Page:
A deer gun license was a tough draw in North Dakota in 2012. It was an even bigger deal to score one in 2013.
The Game and Fish Department made available just 59,500 licenses for the regular gun season last year – the lowest since 1983 and down from 109,550 in 2011.
In 2013, nearly 75,000 hunters applied for a regular deer gun season license, up from about 66,000 in 2012.
With mule deer showing signs of recovery, the Game and Fish Department continued to hold off from issuing mule deer doe licenses again in 2013 in eight badlands hunting units.
2013 was the first year since 2007 that the spring mule deer index was higher than the previous year, but still 22 percent lower than the long-term average. Game and Fish biologists attribute the rise, in part, to not harvesting antlerless mule deer in 2012.
Beginning in 2001 and lasting about a decade, getting a deer license in North Dakota wasn't that difficult as the Department made available more than 100,000 licenses to hunters. License numbers topped out at 149,400 in 2008, but later that year the first of three consecutive hard winters hit the state, making life difficult for deer and other wild game.
Team the weather with a steady decline in wildlife habitat on the landscape, and it's not surprising that deer license numbers fell to 1980s-like levels.
Randy Kreil, Department wildlife division chief, said it's difficult to imagine deer license numbers climbing above 100,000 again anytime soon, considering the loss of about 2 million Conservation Reserve Program acres, large-scale conversion of native grasslands and the destruction of miles and miles of tree belts.
"It wasn't that long ago hunters used accumulated bonus points in order to get a buck license," Kreil said. "If we continue down this same path, however, bonus points will be needed to simply draw a deer license."
Randy Meissner, Department licensing manager, said drawing a buck license in North Dakota in 2013 wasn't easy. He said that after 14,118 gratis licenses and 595 nonresident licenses were deducted from the overall license allocation, only 20,905 buck licenses remained for the 62,654 hunters who applied for them as their first choice in the lottery.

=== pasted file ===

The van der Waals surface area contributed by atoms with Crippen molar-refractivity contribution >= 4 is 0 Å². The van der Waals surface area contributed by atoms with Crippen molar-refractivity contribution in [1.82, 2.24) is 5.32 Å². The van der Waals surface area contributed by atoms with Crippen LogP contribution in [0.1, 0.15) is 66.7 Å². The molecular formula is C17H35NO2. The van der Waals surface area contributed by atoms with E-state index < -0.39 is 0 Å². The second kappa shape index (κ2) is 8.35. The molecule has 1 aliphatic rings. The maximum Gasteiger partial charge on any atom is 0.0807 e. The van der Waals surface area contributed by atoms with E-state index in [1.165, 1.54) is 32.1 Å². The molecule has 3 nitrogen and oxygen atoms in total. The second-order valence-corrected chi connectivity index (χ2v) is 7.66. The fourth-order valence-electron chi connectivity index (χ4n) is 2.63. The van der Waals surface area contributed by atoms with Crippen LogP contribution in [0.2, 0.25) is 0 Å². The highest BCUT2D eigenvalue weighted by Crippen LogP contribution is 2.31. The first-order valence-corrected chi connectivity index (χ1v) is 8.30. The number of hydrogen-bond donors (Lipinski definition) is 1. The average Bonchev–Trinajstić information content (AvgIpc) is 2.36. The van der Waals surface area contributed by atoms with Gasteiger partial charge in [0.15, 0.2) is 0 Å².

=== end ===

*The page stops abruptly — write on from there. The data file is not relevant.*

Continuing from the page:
And for the second year in a row, hunters in North Dakota were allowed only one license for the 2013 deer gun season.
How it Works
Despite fewer licenses in 2013, the lottery process did not change. Even so, with new hunters venturing afield every year, there are always questions concerning how the lottery system works. Using deer as the example, though turkey works the same way, here is a reminder.
If you fail to draw your first license choice in any given year, but apply within the next two years, you receive a bonus point. You do not have to apply in the same unit, or for the same deer type, to qualify. You get an additional bonus point each year you apply and do not receive your first license choice, as long as you have applied in the first drawing at least once in the previous two years.
You receive additional chances in the drawing for each bonus point accumulated. For points one through three, you are entered in the drawing two times the number of points you have. So, if you have two points you would get four additional chances to be drawn, compared to a person who got his or her first choice the previous year. If you're both competing for the same license, you have five chances, he or she has one.
When you accumulate four or more points, the number of additional chances is determined by cubing your bonus points. So, when you have four points, you will be in the drawing 64 additional times, 125 times if you have five points, and so on. Bonus points are accumulated as long as you do not draw your first license choice and apply in the first drawing at least every other year. You do not receive bonus points in years you do not apply.
Each drawing is still random, but the more bonus points you have, the better your odds. When you receive your first license choice, you lose your bonus points and start over. Bonus points can only be earned, or used, in the first drawing for each species in each year.
The license lottery consists of four separate drawings, one for each choice on the application. First, we hold a drawing for the first unit/first deer choice. When those have been issued, we draw for the first unit/second deer choice, then the second unit/first deer choice, and finally the second unit/second deer choice.
2013 Turkey License Lottery Results
|Percent of applicants who received their first choice of license in the 2013 spring turkey drawing.|
|Percent of applicants who received their first choice of license in the 2013 fall turkey drawing.|
2013 Lottery Stats